Are Title Searches Necessary | Attorney Kurt R. Nilson

Ondrejcak Parcels
Ondrejcak Parcels
Is a Title Search Always Necessary

Clients often ask about the need for a title search in two circumstances: When the present owners acquired the property sometime within the past three years or when the property has been owned by the same person or family for many years. Unfortunately, neither of these facts reduce the necessity of a title search.

In fact, homes that have been conveyed less often may have title defects that have existed for years without being discovered, because the title hasn’t been searched for an extended period of time.  At the same time, it is still possible to find errors with titles that have been reviewed multiple times in the past.

As one example, Attorney Nilson completed a title abstract for a client that revealed a set of neighbors had owned each other’s houses for more than 40 years.

 

Deed 945, page 361
Deed 945, page 361
Title Search

Attorney Nilson’s title search determined that his clients were buying a house and lot that was once part of a larger parcel.  Which is shown on the image above as Parcel A and Parcel B along Virginia Avenue, and a Northern lot facing Barbel Place.

Mary Ondrejcak acquired this larger parcel in 1970 and divided it into the three separate lots shown by the map image. She sold Parcel A to a couple named Hynes in 1972 and Parcel B to a couple named Schmidt three months later.

Mary then used the deed recorded in deed book volume 945, page 361 to convey Parcel A to the Hynes and deed book volume 948, page 281 to convey Parcel B to the Schmidts.

 

Deed 948, page 281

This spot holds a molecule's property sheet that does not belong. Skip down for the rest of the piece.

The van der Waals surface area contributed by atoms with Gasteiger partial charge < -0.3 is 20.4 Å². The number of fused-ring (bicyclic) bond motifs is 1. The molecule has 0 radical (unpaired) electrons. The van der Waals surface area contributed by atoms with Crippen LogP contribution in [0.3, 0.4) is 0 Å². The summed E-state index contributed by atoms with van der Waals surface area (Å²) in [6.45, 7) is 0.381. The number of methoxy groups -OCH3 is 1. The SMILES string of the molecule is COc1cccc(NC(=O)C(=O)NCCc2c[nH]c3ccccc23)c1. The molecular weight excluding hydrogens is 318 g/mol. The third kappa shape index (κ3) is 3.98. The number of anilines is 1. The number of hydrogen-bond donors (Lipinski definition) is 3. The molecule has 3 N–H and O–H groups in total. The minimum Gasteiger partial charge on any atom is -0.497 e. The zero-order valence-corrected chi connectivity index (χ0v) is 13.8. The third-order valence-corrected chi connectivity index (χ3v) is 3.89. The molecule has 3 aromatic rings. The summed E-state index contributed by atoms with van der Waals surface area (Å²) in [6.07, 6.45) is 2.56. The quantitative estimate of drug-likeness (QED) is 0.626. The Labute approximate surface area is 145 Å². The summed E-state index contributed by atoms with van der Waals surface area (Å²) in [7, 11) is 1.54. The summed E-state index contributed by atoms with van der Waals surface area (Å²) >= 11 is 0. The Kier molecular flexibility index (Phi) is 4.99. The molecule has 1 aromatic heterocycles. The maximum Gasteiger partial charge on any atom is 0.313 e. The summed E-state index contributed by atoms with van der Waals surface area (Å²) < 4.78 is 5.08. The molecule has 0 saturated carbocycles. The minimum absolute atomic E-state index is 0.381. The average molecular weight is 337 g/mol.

Deed 948, page 281
Title Defect

By closely reading the legal description in the Hynes deed in comparison with the property map, Attorney Nilson discovered that it references a parcel lying at “the northeasterly side of Virginia Avenue” with “Delaware Avenue on the southeast”, which can only be the corner parcel.

Although they were buying the house shown as Parcel A, Hynes acquired title to and owned the house identified as Parcel B.  Similarly, the Schmidts bought Parcel B, but were given ownership of Parcel A.

Even more interesting is that the Schmidts’ deed describes a parcel “with land owned by “Regis F. Hynes, Jr., et ex., on the southeast”, meaning that the legal description for Parcel B was prepared after the Hynes had already been given the incorrect parcel.

Over the course of more than 40 years every purchaser owned the neighbor’s house, while living in or renting out a house that was owned by someone else.  Multiple banks had also loaned money and taken mortgages on property wasn’t owned by the borrowers.

These parcels had been through nearly 30 transactions that typically require a title search and the error was not discovered before Attorney Nilson’s work.

 

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